This post originally appeared on APMDigest.
Once upon a time (as they say) client side performance was a relatively straightforward matter. The principles were known (or at least available – thank you, Steve Souders et al), and the parameters surrounding delivery, whilst generally limited in modern terms (IE5 /Netscape, dialup connectivity anyone?) were at least reasonably predictable.
This didn’t mean that enough people addressed client side performance (then or now for that matter), despite the alleged 80% of delivery time spent on the user machine, and the undoubted association between application performance and business outcomes.
From a monitoring and analysis point of view, synthetic external testing (or end user monitoring) did the job. Much has been written (not least by myself) on the need to apply best practice, and to select your tooling appropriately. The advent of “real user monitoring” (RUM) came some 10 years ago – a move at first decried, then rapidly embraced, by most of the “standalone” external test Vendors. The undoubted advantages of real user monitoring in terms of breadth of coverage and granular visibility to multiple user end points – geography, O/S, device, browser – tended for a time to mask the different, though complementary strengths of consistent, repeated performance monitoring at page or individual (eg 3rd party) object level.
Fast forward to today, though, and the situation demands a variety of approaches to cope with the extreme diverseness of delivery conditions. The rise and rise of mobile (just as one example, major UK retailer JohnLewis.com quoted over 60% of digital orders derived from mobile devices during 2015/16 peak trading) brings many challenges to Front-End Optimization (FEO) practice. These include: diversity of device types and version; browsers; and limiting connectivity conditions.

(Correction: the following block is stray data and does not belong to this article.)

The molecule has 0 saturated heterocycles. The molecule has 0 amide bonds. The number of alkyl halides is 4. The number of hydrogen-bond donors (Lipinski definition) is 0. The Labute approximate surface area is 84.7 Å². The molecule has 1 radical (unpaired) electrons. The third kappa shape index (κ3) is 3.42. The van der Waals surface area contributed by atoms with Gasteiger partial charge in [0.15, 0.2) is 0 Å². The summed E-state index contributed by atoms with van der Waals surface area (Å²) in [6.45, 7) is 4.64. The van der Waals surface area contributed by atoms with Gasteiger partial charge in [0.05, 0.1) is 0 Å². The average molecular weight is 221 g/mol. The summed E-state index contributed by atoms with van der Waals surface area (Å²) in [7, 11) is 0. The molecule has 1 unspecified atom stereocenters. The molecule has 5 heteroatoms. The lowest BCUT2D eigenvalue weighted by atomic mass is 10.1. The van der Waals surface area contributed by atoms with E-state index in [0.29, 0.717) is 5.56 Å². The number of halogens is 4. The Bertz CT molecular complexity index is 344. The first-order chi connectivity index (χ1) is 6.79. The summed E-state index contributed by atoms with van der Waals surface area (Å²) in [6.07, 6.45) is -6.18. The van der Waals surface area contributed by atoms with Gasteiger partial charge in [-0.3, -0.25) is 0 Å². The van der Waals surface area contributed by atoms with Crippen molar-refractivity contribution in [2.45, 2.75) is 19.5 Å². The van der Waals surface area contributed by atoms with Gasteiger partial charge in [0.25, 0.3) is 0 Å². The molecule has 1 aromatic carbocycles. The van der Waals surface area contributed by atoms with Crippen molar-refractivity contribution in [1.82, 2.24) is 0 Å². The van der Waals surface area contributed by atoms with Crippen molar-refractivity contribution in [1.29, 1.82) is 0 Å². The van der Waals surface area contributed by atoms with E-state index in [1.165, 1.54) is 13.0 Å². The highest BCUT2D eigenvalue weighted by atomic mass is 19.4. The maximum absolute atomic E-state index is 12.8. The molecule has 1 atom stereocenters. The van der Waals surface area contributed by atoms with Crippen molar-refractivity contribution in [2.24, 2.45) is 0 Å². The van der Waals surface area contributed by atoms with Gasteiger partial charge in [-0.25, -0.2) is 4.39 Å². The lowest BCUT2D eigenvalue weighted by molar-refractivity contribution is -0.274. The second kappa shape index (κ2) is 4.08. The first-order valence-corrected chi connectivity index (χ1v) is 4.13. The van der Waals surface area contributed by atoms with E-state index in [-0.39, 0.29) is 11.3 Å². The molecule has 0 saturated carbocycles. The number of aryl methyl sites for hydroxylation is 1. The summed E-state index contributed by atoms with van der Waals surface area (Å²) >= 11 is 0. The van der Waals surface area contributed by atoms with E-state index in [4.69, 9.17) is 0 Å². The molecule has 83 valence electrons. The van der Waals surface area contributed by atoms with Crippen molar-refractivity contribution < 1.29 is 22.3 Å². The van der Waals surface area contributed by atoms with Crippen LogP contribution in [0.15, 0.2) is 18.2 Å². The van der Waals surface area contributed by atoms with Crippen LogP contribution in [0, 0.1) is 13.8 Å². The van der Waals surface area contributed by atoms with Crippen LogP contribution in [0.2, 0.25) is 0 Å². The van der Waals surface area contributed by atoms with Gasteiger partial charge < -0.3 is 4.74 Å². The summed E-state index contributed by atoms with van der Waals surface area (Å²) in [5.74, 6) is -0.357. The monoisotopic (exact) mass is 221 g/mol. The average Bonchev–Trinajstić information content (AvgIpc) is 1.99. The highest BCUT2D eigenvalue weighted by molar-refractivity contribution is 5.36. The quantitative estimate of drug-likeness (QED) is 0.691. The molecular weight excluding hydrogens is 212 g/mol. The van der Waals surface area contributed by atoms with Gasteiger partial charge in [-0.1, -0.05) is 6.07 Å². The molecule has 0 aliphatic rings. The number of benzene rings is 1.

This situation is compounded by development of the applications themselves. As far as the web is concerned, monitoring challenges are introduced by, amongst other things: Single Page Applications (either full or partial); “server push content”; and mobile “WebApps” driven by service worker interactions. Mobile Applications, whether native or hybrid, present their own analysis challenges, which I will address subsequently also.
This already rich mix is further complicated by business demands for more on-site content – multimedia and other rich content, exotic fonts, and more. Increasingly large amounts of client side logic, whether as part of SPAs or otherwise, demand focused attention to avoid unacceptable performance in edge case conditions.
As if this wasn’t enough, the (final!) emergence of HTTP/2 introduces both advantages and anti-patterns relative to former best practice.
The primitive simplicity of page onload navigation timing endpoints has moved from beyond irrelevance to becoming positively misleading, regardless of the type of tool used.
So, these changes require an increased subtlety of approach, combined with a range of tools to ensure that FEO recommendations are both relevant and effective.
I will provide some thoughts in subsequent blogs as to effective FEO approaches to derive maximum business benefit in each of these cases.
The bottom line is, however, that FEO is more important than ever in ensuring optimal business outcomes from digital channels.